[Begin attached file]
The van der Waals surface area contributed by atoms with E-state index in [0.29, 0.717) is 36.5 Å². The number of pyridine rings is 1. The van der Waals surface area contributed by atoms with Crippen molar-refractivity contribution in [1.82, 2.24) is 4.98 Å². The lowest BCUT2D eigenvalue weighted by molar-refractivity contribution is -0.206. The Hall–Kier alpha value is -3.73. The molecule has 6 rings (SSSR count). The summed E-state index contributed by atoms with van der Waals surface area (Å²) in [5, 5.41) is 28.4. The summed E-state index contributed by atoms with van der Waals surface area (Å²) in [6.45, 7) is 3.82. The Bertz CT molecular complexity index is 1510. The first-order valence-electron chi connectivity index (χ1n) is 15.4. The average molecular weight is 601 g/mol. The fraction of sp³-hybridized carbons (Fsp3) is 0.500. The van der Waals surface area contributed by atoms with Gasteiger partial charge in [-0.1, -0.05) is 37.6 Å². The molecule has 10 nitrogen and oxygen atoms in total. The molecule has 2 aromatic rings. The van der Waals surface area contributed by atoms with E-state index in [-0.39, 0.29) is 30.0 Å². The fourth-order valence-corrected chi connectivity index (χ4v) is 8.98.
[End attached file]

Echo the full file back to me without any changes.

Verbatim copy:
The van der Waals surface area contributed by atoms with E-state index in [0.29, 0.717) is 36.5 Å². The number of pyridine rings is 1. The van der Waals surface area contributed by atoms with Crippen molar-refractivity contribution in [1.82, 2.24) is 4.98 Å². The lowest BCUT2D eigenvalue weighted by molar-refractivity contribution is -0.206. The Hall–Kier alpha value is -3.73. The molecule has 6 rings (SSSR count). The summed E-state index contributed by atoms with van der Waals surface area (Å²) in [5, 5.41) is 28.4. The summed E-state index contributed by atoms with van der Waals surface area (Å²) in [6.45, 7) is 3.82. The Bertz CT molecular complexity index is 1510. The first-order valence-electron chi connectivity index (χ1n) is 15.4. The average molecular weight is 601 g/mol. The fraction of sp³-hybridized carbons (Fsp3) is 0.500. The van der Waals surface area contributed by atoms with Gasteiger partial charge in [-0.1, -0.05) is 37.6 Å². The molecule has 10 nitrogen and oxygen atoms in total. The molecule has 2 aromatic rings. The van der Waals surface area contributed by atoms with E-state index in [-0.39, 0.29) is 30.0 Å². The fourth-order valence-corrected chi connectivity index (χ4v) is 8.98.